I took this photograph many years ago when I was studying Urdu in Pakistan. I was attracted immediately to a couple things but as I’ve learned repeatedly over the years the ‘real’ attraction of a scene lies buried deep in the soul and rests at an essentially emotional level.
The morning I made this picture I was walking through the Hathi Chowk area of Rawalpindi, my belly sated with chole puri and sweet chai. I happened upon this most common of urban scenes, a sidewalk bicycle repair shop, and immediately took the picture. I’ve always been a sucker for bikes, and indeed my childhood holidays revolved around my Robin Hood cycle which I rode every waking moment. As I explored the streets and mohallas of Allahabad I frequently stopped at repair shops like this to get my punctures fixed or tires pumped or have that nagging squeak in the pedals oiled away. These men were essential parts of my world. So I suppose I saw a glimpse of my youth in this guy.
But that wasn’t all. Poster art, especially movie posters, are another one of my passions. And this poster formed a perfect background to the cyclewala. Instantly, I saw a picture and grabbed it.
It was only several years later that I began to understand that what attracted me to this scene was not just those two elements (poster and cyclewala) who at first glance seem to be randomly placed together. But rather that these two elements worked together to reveal the true message of this scene.
The power of this picture comes from understanding that the poster is a visual representation of the cyclewala’s inner world. It is not simply a random poster that just happens to be there. The humble, poorly remunerated, socially marginalised cycle repairman understands his position and his caged world. His expression suggests someone who is not exactly pleased with his situation. But behind him is a glimpse of his longed for, of his ‘if only’ destiny and identify. A Super Hero. A Master of both beauty and beast. His humble pliers and monkey wrenches transmogrified into a sparkling sword.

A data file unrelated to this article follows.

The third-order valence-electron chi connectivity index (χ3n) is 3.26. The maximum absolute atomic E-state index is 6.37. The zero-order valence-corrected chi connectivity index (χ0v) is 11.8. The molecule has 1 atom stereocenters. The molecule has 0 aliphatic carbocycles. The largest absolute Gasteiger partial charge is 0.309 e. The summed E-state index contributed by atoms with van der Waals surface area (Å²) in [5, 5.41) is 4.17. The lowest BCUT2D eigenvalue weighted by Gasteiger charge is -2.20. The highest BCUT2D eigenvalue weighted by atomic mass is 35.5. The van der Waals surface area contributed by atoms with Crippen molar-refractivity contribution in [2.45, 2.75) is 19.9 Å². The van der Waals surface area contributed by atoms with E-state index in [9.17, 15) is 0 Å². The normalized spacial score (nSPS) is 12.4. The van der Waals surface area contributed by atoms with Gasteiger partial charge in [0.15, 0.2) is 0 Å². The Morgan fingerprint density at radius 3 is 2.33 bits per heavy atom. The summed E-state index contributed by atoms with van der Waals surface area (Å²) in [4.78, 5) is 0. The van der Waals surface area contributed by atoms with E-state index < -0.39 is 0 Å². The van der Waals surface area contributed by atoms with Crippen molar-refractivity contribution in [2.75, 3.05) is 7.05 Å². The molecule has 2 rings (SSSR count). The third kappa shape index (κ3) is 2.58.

This was exactly my state of mind when I took this picture. I was coming to the end of a year of study in Pakistan. What awaited me in America, a long academic career, seemed to be a cage that I no longer wanted to live within. My heart was full of other ideas, mostly to stay in Pakistan, and do, God knows what. The world was vaster and surely more full of excitement than being a marginalised, poor graduate student.
I see now that it was not the poster or the man that was really speaking to me that morning. Rather it was the feeling of being trapped and having only the flimsiest of hopes of escape.
Which brings us, at long last, to today’s post. Mehdi Hassan, perhaps the most accomplished and sophisticated of Pakistan’s ghazal singers, migrated in the madness of Partition from Rajasthan to Pakistan when he was a young boy. In his new homeland his family struggled on the edges of abject poverty and for some years Mehdi supported his family as a sidewalk cyclewala pumping tires, fixing punctures and reconnecting other people’s chains.
When I learned this about him, his music took on another dimension. I began to hear echoes of that same dread, hope, fear and longing that I and all of us who have ever been desperate to change their circumstances have known so well.
This collection is an Indian pressing of a Mehdi Hassan concert from the late 1970’s or early 80’s. He gives four beautiful performances of some of his most famous ghazals including my favourite Baat Karne Mujhe Mushkil (It is Difficult for Me to Speak).
01 Mohabbat Karne Wale Kam Na Honge
02 Baat Karni Mujhe Mushkil
03 Bhooli Bisri Chand Ummeeden
04 Abke Ham Bichhre
Excuse the short repeated phrase at the beginning of track four. It doesn’t last long.